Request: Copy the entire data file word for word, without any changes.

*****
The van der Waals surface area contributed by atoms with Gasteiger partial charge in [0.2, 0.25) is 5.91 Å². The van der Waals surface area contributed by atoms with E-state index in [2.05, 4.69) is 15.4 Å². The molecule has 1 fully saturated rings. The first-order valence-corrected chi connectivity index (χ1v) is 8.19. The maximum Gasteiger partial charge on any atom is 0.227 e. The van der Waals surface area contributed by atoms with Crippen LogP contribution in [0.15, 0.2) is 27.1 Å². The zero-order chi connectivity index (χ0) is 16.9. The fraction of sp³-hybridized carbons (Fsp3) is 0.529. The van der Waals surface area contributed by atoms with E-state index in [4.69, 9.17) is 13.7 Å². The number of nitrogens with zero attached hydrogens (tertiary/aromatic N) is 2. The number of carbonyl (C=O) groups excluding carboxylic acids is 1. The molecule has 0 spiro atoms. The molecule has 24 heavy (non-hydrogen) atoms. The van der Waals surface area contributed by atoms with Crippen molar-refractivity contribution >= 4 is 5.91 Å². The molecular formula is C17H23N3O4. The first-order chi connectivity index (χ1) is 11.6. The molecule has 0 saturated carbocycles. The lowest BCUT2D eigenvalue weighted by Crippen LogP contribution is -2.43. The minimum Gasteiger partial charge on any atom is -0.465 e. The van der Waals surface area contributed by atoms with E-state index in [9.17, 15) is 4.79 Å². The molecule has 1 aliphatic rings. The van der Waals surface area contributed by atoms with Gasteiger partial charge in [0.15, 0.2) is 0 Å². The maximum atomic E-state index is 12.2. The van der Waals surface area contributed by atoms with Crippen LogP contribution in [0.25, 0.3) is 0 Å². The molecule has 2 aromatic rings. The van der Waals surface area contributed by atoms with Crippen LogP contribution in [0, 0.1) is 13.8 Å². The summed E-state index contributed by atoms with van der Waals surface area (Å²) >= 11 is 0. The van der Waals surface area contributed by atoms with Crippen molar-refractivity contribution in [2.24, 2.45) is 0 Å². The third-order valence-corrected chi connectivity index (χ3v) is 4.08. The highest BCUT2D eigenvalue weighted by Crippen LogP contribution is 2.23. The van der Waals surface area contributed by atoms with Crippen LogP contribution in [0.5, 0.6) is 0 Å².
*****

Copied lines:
The van der Waals surface area contributed by atoms with Gasteiger partial charge in [0.2, 0.25) is 5.91 Å². The van der Waals surface area contributed by atoms with E-state index in [2.05, 4.69) is 15.4 Å². The molecule has 1 fully saturated rings. The first-order valence-corrected chi connectivity index (χ1v) is 8.19. The maximum Gasteiger partial charge on any atom is 0.227 e. The van der Waals surface area contributed by atoms with Crippen LogP contribution in [0.15, 0.2) is 27.1 Å². The zero-order chi connectivity index (χ0) is 16.9. The fraction of sp³-hybridized carbons (Fsp3) is 0.529. The van der Waals surface area contributed by atoms with E-state index in [4.69, 9.17) is 13.7 Å². The number of nitrogens with zero attached hydrogens (tertiary/aromatic N) is 2. The number of carbonyl (C=O) groups excluding carboxylic acids is 1. The molecule has 0 spiro atoms. The molecule has 24 heavy (non-hydrogen) atoms. The van der Waals surface area contributed by atoms with Crippen molar-refractivity contribution >= 4 is 5.91 Å². The molecular formula is C17H23N3O4. The first-order chi connectivity index (χ1) is 11.6. The molecule has 0 saturated carbocycles. The lowest BCUT2D eigenvalue weighted by Crippen LogP contribution is -2.43. The minimum Gasteiger partial charge on any atom is -0.465 e. The van der Waals surface area contributed by atoms with E-state index in [9.17, 15) is 4.79 Å². The molecule has 1 aliphatic rings. The van der Waals surface area contributed by atoms with Gasteiger partial charge in [0.15, 0.2) is 0 Å². The maximum atomic E-state index is 12.2. The van der Waals surface area contributed by atoms with Crippen LogP contribution in [0.25, 0.3) is 0 Å². The molecule has 2 aromatic rings. The van der Waals surface area contributed by atoms with Crippen LogP contribution in [0, 0.1) is 13.8 Å². The summed E-state index contributed by atoms with van der Waals surface area (Å²) >= 11 is 0. The van der Waals surface area contributed by atoms with Crippen molar-refractivity contribution in [2.24, 2.45) is 0 Å². The third-order valence-corrected chi connectivity index (χ3v) is 4.08. The highest BCUT2D eigenvalue weighted by Crippen LogP contribution is 2.23. The van der Waals surface area contributed by atoms with Crippen LogP contribution in [0.5, 0.6) is 0 Å².